Revolutionary Spirits: Typescript Books, DIY Zines, and Other Forms of Unsanctioned Publishing in Maoist and Post-Mao China

Date: 22 July 2019
Time: 5:30 p.m.
Location: UVA Special Collections
Lecturer: Thomas S. Mullaney - Professor of Chinese History, Stanford University

During China’s Maoist period (1949–1976), an unrelenting series of sociopolitical and economic campaigns placed an unprecedented burden on Chinese clerks and typists, who found themselves tasked with the production of economic reports and low-run mimeographed materials for use in the ubiquitous “study sessions” taking place in work units across the country. So heavy was the burden on Chinese typists, that some work units resorted to outsourcing jobs to non-official “type-and-copy shops (dazi tengxieshe),” a phenomenon which raised concerns within the fledgling Communist state. With the proliferation of small-scale, independently operated typing shops, the Party-state’s monopoly over the means of technolinguistic production was compromised, insofar as the same collection of typewriters, carbon paper, and mimeograph machines used to print and distribute state-commissioned speech transcripts, political study guides, and statistics, was also being used to run a small-scale grey market publishing industry. Occupying the vast terrain between handwriting and the printing press, type-and-mimeograph printing was often used to produce entire books, known as dayinben (“typed and mimeographed editions”) — a mode of publication so prevalent that the term was later repurposed in the computer age as the Chinese translation of “to print out” (dayin) and “laser printer” (jiguang dayinji).

Inspired by Lisa Gitelman’s work on the typescript book, as well as my own research in the history of Chinese typewriting, this talk charts out the hitherto unexamined underground press and publication industry in Mao-era China that took shape around Chinese typewriters, stencils, edged tools, and mimeograph machines. At one end of the spectrum, this underground press diverges from common assumptions and expectations regarding samizdat in the Soviet context, with many such underground or unofficial presses dedicating themselves to the production of orthodox texts. In a profound act of devotion, for example, members of the “Yunnan University Mao Zedong-ism Artillery Regiment Foreign Language Division Propaganda Group” typed-and-mimeographed Mao’s speeches delivered during the years 1957 and 1958, copied from the People’s Daily, the China Youth Daily (Zhongguo qingnian), the New China Bimonthly (Xinhua banyuekan), Henan Daily (Henan ribao), and others. Extending to over 280,000 characters in length, with page after page of densely packed typewritten text, this work would have taken between 100 and 200 hours—or four to eight full days—to type and mimeograph. In other ways, this emerging underground press elicits meaningful comparisons with the history of dissident publications in the Soviet Union and elsewhere.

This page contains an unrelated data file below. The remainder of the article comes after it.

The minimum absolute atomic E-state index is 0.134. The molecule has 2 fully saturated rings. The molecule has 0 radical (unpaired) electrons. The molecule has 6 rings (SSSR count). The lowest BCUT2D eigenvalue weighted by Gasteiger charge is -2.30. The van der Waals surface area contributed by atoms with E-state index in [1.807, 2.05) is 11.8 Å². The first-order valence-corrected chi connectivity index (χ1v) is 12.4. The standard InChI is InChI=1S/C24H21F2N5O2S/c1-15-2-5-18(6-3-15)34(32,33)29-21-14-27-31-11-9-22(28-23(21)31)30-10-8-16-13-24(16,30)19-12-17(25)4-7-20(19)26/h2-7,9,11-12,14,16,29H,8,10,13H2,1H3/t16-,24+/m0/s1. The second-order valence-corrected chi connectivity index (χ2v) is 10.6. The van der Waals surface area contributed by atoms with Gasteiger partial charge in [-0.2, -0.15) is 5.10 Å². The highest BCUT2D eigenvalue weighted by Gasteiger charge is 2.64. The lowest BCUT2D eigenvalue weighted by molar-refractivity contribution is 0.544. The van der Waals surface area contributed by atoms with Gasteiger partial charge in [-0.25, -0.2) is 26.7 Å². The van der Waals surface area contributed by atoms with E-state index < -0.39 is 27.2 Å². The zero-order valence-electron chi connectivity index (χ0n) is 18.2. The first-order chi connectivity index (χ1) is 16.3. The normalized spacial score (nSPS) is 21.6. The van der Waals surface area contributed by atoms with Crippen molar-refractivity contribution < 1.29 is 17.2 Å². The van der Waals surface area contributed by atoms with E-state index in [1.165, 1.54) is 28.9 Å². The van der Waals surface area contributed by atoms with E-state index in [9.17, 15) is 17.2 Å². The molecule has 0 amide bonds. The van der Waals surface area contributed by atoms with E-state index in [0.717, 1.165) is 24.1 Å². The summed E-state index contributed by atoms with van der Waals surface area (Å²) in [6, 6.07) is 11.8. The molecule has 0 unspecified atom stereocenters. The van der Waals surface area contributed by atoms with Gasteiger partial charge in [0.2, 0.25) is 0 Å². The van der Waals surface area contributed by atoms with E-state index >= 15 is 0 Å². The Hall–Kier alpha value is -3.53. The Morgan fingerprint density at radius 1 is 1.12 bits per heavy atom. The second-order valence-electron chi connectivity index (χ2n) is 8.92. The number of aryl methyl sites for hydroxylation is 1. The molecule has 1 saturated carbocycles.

A National Endowment for the Humanities-Global Book Histories Initiative Lecture.